Automated Phone Cracker/App Tester Steps It Up A Notch

delta bot cracks your passwords

Delta robots like this automated phone tester are awesome: high speed, accuracy, and mesmerizing to watch. [Justin Engler], a security researcher from ISEC Partners (also speaks at DEFCON on occasion) needed a robot to help with repetitive testing. He contacted the folks over at Marginally Clever to see if they could help him out, and they came up with this slick delta robot.

Normally they build these robots out of plywood, but [Justin] requested a bit more of a modern look, and although it looks blue, it’s actually clear acrylic: they haven’t removed the protective film yet.  The robot is quite functional, but [Justin] plans on upgrading it in the future to increase the top speed. It currently has a built-in camera, using OpenCV to watch the log-in screen as it tries every combination as quickly as possible.

Stick around to see it in action!

[Justin] and his robot will be at SXSW on Saturday, March 8 if you want to see it in person. Plus maybe you’ll see us there!

20 thoughts on “Automated Phone Cracker/App Tester Steps It Up A Notch

    1. I can be easier and potentially faster, but this system certainly allows for a bit more flexibility for different sizes and models of phones, different software configurations, and so on.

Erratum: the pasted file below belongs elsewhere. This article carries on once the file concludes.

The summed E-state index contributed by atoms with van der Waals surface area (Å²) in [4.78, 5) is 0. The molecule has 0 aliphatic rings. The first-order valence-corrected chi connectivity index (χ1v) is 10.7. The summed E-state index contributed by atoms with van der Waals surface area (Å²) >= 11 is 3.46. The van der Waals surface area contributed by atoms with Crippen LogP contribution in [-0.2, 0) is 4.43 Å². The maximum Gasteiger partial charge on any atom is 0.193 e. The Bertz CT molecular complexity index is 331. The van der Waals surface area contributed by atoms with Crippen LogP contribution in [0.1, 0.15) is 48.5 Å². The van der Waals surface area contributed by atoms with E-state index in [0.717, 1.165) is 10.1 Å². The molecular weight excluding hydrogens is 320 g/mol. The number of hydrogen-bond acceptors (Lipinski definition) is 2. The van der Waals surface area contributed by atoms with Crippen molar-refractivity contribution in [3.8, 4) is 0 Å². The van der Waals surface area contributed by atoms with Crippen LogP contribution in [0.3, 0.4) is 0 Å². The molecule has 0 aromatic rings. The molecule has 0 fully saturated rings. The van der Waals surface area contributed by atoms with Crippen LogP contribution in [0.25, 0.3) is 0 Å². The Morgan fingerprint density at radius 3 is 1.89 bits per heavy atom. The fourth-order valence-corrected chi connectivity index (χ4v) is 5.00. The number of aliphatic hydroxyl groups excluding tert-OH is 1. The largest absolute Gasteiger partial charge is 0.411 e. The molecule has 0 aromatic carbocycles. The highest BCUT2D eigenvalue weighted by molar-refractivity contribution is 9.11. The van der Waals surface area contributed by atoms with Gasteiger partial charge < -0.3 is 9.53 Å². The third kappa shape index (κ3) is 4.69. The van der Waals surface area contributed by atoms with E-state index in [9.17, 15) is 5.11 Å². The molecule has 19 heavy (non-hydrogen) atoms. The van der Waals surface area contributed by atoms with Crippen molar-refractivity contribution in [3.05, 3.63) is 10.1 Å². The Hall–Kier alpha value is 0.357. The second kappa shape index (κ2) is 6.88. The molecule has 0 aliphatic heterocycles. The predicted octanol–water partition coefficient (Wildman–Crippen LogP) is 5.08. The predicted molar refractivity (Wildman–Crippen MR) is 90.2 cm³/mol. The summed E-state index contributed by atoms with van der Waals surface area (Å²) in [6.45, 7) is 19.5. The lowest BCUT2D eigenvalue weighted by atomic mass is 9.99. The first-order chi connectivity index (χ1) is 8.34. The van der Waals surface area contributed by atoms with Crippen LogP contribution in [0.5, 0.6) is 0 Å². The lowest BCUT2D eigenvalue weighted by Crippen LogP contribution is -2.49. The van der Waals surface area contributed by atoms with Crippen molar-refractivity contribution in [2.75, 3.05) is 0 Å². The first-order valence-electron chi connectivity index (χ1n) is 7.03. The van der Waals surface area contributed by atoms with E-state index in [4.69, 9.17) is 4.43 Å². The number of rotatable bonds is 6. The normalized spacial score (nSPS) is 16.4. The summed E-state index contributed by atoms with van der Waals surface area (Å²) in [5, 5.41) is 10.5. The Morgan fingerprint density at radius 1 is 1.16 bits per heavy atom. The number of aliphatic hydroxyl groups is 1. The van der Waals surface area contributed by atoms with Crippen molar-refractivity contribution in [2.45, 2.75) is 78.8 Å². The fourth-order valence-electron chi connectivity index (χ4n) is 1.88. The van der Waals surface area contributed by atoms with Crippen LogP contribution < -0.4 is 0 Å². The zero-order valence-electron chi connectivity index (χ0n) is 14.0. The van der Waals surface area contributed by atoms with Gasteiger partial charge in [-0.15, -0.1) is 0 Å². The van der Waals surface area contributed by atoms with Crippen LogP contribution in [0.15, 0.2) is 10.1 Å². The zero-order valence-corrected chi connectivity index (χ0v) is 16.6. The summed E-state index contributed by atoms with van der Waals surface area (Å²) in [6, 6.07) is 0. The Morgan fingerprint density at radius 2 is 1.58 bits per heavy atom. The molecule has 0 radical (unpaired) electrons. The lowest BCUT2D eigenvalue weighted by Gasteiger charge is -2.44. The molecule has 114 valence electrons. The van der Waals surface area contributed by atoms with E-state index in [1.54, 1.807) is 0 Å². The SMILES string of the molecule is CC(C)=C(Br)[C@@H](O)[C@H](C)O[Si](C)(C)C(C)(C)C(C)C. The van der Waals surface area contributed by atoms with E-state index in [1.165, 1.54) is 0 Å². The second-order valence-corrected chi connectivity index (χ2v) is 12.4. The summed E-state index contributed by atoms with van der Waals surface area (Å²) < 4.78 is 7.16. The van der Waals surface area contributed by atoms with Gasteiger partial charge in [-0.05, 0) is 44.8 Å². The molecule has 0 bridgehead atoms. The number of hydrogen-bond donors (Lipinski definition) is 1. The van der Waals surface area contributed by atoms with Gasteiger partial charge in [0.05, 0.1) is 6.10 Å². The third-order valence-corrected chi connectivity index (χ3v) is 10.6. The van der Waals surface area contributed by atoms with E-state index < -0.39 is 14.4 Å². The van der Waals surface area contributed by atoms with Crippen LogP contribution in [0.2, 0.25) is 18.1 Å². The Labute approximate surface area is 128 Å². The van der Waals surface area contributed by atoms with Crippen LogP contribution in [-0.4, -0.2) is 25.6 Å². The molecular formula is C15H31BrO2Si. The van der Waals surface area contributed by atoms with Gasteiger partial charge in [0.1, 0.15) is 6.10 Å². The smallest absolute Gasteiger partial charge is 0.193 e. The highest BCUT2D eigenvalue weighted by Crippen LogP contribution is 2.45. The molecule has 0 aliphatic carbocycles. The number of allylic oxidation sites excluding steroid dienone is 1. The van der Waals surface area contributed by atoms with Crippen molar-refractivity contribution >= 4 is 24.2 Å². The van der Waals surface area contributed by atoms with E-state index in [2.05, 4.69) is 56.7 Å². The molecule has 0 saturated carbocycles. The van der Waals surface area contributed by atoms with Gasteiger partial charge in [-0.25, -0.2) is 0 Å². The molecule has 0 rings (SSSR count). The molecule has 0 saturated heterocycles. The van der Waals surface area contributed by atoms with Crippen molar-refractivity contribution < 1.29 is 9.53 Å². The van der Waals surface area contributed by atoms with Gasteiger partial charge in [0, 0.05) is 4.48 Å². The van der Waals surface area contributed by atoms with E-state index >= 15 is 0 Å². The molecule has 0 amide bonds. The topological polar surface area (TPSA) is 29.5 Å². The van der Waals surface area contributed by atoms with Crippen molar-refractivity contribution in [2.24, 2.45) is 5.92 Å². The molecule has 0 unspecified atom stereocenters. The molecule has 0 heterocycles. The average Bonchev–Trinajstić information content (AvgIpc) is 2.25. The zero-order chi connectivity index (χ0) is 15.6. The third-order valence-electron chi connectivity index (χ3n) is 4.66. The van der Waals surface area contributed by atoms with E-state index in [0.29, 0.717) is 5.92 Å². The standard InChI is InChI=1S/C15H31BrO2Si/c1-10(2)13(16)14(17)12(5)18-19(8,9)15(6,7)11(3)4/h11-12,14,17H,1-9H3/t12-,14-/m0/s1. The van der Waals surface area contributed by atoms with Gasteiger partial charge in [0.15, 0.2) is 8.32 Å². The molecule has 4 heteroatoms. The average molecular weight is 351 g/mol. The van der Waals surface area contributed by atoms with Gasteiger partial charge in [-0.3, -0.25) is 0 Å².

1. Thinking about it a bit more, using only a fault delay maybe worthless 57 days for a 6 digit pin or 14 hours for a 4 digit pin – assuming pin is entered instantly and the only delay is the fail delay..

          1. Maybe have it try to securely “phone home” after a few wrong tries (to either allow it to continue after a long delay or to automatically erase everything) and simply stay locked if communication is blocked.

  1. If you could make this machine silent and keep the phone powered then time then even a delay isn’t that big of a deal. It may take 60 days but as Ron Popeil says, “just set it and forget it”. It’s not like you can do much with the phone while it’s locked anyways.

  2. Maybe they need to make a phone like a reverse geocache. After say ten wrong attempts it will only unlock at the users home address. If the phone wasn’t stollen but simply locked by mistake from say water dammage pressing “buttons”. (or small children) Then there’s no real problem.

    1. This method isn’t meant for a home owner. If I have some info on my phone that they want that badly, I assume they will have my home address and could walk up to my door or even just the sidewalk for GPS to think I was at home.

    2. Problems occur when your friends want to have some fun and try too many wrong passwords after a night out….in Vegas or some other destination where going home to unlock your phone would not be possible. Also people with children.

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